If you attended a public high school most of your life or live in California, applying to a UC seems like a natural step when putting together your college list. The UCs are public, and have tuition costs that feel manageable relative to many other schools. They offer a breadth of courses and activities, with a short car, train or plane ride home. These qualities are helpful to "jump-start" building your college list, but how they ultimately impact whether a school is in the “likely,” “best fit,” or “reach” category needs to be weighed out if you are trying to achieve a balanced college list and manage your application workload.
Two places that will help you determine where the UCs, or any other school, fit as you balance your college list are College Data and Naviance (if your school has that). Each offers a range of information, but in terms of assessing where you fit for admissions, these will provide you with a reliable comparison between you and all admitted students and between you and admitted students from your school. The other tool that you will want to utilize is the UC eligibility index to determine if you are UC eligible.
With some of the UCs receiving over 100,000 applications each application cycle, there is no indication that the demand to attend from California students, students outside of the state, and international students will be diminishing anytime soon. In the article, “Hey UC grads: Could you get into your alma mater today?” underscores how the UCs have emerged as formidable, highly selective universities and can no longer be considered safety schools. While the UC system is comprised of nine large public schools that offer both undergraduate and graduate programs, (UCSF offers graduate and professional studies), like all universities, they have capacity limitations, so when including them on a college list, a better approach is to think of them individually and assess if they meet your criteria for college. Too often the question of “What does it take to get in?” comes up when starting the college search. Flipping that question to “What schools will support what I want for my college experience?” will lead to a more successful college search and application process.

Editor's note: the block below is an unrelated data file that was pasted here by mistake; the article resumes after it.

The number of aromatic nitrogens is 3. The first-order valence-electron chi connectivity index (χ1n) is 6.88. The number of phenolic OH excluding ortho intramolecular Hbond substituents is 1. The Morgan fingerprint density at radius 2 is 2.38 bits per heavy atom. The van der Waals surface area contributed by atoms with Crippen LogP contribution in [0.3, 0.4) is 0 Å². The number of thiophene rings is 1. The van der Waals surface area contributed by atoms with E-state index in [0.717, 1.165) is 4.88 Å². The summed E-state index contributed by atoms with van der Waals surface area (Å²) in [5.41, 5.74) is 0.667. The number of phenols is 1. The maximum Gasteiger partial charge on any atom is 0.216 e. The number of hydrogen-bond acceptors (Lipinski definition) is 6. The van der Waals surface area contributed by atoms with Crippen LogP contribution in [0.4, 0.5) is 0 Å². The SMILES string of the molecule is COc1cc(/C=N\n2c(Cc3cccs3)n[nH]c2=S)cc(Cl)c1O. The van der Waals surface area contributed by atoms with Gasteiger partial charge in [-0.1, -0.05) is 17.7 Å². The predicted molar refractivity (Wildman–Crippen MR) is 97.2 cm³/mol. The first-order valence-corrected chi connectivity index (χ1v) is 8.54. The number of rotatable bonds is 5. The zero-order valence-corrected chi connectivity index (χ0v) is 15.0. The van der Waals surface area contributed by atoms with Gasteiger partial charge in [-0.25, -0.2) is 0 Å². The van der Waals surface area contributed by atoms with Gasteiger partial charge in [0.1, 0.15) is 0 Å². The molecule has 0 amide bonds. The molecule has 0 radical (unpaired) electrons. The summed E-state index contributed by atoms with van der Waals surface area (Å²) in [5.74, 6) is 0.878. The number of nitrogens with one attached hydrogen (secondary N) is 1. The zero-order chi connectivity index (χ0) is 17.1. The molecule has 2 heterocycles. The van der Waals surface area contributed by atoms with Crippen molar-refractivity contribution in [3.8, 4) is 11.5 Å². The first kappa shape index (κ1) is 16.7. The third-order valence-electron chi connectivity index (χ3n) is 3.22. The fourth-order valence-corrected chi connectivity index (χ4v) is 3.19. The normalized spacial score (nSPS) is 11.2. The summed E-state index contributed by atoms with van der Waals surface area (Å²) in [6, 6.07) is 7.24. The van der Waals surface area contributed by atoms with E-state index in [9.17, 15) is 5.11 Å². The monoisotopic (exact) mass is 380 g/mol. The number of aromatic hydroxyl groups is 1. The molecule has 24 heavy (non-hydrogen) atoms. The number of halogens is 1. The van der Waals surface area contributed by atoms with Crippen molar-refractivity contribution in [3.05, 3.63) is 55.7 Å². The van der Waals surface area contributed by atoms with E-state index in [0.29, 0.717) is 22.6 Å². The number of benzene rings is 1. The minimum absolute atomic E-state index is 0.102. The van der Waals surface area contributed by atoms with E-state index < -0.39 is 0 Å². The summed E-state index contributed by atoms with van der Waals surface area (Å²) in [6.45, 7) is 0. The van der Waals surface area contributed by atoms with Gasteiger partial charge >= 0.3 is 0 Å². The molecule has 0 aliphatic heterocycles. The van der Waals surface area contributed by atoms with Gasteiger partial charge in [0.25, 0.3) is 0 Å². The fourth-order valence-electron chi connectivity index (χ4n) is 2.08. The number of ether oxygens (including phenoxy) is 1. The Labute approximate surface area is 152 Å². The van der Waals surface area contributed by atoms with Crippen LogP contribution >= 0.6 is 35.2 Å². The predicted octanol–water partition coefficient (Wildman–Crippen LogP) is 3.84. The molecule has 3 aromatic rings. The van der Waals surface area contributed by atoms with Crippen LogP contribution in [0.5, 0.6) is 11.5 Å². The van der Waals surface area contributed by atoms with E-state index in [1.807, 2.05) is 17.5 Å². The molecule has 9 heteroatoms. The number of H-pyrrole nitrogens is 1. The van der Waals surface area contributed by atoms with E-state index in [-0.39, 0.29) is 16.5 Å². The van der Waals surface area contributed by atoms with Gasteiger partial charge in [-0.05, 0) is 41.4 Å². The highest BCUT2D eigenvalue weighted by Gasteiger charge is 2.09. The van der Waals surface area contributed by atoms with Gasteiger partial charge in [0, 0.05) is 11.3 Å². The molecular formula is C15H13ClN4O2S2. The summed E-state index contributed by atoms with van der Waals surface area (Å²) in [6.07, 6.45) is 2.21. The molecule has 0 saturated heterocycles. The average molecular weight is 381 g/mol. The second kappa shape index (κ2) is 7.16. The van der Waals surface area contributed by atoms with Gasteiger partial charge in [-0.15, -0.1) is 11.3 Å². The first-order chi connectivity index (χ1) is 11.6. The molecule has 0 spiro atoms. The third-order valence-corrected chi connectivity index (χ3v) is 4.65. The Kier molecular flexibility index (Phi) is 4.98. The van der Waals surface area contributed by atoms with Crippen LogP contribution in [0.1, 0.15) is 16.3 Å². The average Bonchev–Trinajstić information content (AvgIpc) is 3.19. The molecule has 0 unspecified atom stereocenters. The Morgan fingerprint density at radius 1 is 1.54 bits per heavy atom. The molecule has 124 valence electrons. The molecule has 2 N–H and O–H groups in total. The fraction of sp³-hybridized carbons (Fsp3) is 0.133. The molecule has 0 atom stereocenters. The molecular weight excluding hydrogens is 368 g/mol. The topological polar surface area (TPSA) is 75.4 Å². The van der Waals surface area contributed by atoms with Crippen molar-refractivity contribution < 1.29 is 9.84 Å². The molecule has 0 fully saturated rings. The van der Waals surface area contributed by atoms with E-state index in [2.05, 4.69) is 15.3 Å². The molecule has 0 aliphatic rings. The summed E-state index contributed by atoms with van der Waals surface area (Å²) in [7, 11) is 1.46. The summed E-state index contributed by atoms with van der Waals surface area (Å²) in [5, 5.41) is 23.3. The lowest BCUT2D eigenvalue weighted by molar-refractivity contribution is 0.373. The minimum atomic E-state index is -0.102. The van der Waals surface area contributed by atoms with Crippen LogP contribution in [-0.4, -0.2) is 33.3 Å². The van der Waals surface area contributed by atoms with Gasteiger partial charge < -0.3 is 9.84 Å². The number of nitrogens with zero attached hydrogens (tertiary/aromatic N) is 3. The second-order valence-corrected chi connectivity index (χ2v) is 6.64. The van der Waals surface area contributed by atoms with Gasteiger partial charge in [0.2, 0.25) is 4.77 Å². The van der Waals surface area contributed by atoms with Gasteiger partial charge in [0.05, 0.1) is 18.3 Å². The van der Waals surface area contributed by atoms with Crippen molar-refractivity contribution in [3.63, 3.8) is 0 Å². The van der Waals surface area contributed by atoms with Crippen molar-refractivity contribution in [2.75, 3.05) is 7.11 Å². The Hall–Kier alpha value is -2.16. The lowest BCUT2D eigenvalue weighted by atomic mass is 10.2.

What you can do as a student to build a balanced list is to think broadly while prioritizing key components you want in your college, whether those are driven by wanting a: public university, specific location, curriculum, study abroad, internships, honors program, or any other criteria specific to you.
Knowing where each of the UC schools fit for you, whether you’re looking to stay in California, wanting a large public university, or factoring in college affordability, should be part of the steps you take to achieve a balanced college list.
Working on building your list that includes California and West Coast schools, and cost affordability is essential?
Here are a few websites that will help.
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